Michigan BCBS CEO Defends Practices, Says Under Guidelines

Armen Hareyan's picture
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Blue Cross Blue Shield of Michigan came out with an editorial on Wednesday, defending its practices and asking for regulation of markets rather than vilification. Michigan's BCBS program is one of few in the nation that will take on customers with pre-existing conditions, which also means more expensive patients and thus higher premiums.

Blue Cross Blue Shield of Michigan’s president and CEO, Daniel J. Loepp wrote the editorial. The company has drawn the ire the Obama administration, as well as Health and Human Services Secretary, Kathleen Sebelius because of its recent premium hikes.

The health insurance premiums are to be raised between 23 percent and 56 percent in Michigan for individual plans. The same goes for health insurance providers in Conn., Maine, and Wash., including Blue Cross Blue Shield, Aetna, Humana, WellPoint, Cigna, and UnitedHealth.

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Nearly 10 percent of Americans remain unemployed and many of those rely on the government subsidy COBRA for health care coverage. COBRA benefits expired on Sunday due to a lone Republican’s filibuster. The other options for many is individual coverage or no coverage at all.

The rising costs of health care and insurance coverage makes it difficult for individuals and families to afford insurance.

Blue Cross Blue Shield of Michigan argues that the company is indeed following Obama’s guidelines for health care reform. The company is non-profit, does not reject patients with pre-existing conditions, and charge the same premium regardless of patient health. In fact, Blue Cross of Michigan actually reported a loss of $280 million in 2009.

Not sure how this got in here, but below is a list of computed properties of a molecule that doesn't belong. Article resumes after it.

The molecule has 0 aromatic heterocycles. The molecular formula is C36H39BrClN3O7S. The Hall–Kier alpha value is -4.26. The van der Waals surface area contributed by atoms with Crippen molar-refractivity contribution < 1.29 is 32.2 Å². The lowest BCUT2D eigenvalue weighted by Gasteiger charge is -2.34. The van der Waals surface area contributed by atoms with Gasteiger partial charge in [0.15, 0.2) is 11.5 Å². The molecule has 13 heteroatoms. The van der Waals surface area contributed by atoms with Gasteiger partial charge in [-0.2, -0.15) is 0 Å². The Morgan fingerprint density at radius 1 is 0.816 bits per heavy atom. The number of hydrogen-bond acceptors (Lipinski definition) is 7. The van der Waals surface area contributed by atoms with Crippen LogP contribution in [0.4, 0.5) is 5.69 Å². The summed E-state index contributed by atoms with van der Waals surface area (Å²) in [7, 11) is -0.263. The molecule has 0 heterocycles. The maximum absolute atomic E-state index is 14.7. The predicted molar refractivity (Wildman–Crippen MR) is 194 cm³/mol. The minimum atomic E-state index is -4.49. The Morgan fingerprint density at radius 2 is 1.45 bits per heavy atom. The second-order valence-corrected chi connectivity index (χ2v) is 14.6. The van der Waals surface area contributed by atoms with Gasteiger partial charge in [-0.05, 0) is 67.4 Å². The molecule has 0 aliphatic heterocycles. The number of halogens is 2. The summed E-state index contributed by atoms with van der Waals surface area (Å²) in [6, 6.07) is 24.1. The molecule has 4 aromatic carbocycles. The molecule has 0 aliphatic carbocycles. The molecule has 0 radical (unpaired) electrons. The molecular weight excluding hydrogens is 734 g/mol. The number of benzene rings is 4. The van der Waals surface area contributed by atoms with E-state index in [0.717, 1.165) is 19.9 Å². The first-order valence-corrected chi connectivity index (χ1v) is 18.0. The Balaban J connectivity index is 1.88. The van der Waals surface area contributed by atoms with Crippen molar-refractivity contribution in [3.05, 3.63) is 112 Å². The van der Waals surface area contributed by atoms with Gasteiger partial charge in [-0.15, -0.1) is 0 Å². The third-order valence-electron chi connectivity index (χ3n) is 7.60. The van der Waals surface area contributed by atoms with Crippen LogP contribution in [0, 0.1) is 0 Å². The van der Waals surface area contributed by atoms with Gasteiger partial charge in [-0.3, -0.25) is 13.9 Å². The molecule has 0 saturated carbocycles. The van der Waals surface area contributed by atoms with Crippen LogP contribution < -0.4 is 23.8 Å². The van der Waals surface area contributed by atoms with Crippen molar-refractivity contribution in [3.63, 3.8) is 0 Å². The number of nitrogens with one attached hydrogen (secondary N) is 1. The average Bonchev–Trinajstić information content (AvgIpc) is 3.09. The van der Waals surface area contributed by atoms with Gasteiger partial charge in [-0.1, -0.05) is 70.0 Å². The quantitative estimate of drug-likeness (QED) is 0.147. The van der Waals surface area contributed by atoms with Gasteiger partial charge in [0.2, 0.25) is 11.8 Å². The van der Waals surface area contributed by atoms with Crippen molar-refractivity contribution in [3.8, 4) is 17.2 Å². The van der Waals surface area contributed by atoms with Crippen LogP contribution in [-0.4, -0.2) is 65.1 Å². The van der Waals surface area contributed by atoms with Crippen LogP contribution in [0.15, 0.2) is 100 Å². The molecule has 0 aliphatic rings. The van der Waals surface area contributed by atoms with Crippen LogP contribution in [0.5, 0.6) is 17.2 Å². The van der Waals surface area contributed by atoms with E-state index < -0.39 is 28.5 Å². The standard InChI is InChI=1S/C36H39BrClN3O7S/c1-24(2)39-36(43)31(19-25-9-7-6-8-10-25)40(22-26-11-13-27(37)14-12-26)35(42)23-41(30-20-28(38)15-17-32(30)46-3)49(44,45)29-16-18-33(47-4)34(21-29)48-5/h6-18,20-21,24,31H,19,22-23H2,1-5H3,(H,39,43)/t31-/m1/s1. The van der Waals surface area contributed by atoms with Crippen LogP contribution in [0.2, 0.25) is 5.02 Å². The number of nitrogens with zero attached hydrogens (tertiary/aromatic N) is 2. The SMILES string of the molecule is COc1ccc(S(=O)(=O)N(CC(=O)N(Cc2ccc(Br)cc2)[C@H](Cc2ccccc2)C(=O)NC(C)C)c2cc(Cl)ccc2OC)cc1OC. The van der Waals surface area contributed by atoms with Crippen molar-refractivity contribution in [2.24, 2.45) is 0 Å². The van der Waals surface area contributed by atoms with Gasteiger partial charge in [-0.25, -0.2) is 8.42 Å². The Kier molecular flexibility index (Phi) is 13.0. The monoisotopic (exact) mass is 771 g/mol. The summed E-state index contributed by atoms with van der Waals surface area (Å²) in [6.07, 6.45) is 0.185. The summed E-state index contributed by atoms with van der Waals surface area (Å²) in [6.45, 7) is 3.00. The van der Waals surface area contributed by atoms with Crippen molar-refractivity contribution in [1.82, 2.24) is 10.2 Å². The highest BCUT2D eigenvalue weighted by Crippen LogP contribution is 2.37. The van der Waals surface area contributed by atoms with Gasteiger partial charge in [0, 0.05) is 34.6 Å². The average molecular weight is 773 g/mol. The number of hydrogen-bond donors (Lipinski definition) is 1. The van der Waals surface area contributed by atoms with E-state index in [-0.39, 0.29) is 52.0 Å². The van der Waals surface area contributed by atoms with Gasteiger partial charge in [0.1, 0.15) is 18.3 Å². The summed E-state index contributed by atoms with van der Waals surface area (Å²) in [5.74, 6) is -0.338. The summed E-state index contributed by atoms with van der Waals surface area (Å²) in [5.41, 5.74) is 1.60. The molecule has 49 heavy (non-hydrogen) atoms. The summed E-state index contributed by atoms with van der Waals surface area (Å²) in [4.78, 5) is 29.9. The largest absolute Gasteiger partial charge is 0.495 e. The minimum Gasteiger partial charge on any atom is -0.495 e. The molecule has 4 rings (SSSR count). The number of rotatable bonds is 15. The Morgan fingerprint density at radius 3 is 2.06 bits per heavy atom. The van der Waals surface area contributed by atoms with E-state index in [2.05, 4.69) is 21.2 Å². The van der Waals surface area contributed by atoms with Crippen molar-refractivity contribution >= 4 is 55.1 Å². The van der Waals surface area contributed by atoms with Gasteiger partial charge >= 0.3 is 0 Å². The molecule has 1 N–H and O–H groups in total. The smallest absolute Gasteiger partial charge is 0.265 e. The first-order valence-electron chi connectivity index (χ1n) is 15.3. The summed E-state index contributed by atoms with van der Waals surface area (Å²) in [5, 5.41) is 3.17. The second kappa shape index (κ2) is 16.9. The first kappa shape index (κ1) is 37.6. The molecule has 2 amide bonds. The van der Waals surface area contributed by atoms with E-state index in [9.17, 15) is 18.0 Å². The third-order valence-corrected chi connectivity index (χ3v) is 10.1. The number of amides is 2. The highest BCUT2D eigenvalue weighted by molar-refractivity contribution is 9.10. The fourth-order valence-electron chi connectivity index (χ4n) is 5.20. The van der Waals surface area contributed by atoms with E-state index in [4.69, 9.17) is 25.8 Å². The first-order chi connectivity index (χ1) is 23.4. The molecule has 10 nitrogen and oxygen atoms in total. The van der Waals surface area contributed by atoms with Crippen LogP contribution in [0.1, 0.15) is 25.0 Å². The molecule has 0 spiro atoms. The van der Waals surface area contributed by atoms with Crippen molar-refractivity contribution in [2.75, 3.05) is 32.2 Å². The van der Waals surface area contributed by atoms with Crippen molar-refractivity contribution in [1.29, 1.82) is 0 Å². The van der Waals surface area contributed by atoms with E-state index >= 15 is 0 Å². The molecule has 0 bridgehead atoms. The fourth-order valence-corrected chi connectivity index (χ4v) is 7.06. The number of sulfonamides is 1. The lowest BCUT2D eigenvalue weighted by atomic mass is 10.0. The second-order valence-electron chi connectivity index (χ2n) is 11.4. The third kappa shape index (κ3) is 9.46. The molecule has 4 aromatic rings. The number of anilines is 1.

Blue Cross of Michigan reveals an interesting conflict: The company adheres closely to proposed health care plans; however, the costs of doing such necessitate a rise in health insurance premiums. Money makes the world go round indeed. It continues to be the topic stopping any progress from health care reform.

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Comments

First, half of those losses are covered by surcharges to their group customers. So they are grossly overstated. Second, half of those losses are in their Medigap product that wasn't part of the reform they were asking for. 3) Get $100 million in tax benefits in exchange of their monopoly in the market and being carrier of last resort.
Get ready for Obamacare.. Guaranteed Issue has always been a failure. Research NY and NJ. Rates in those two states makes rates in Michigan look like peanuts.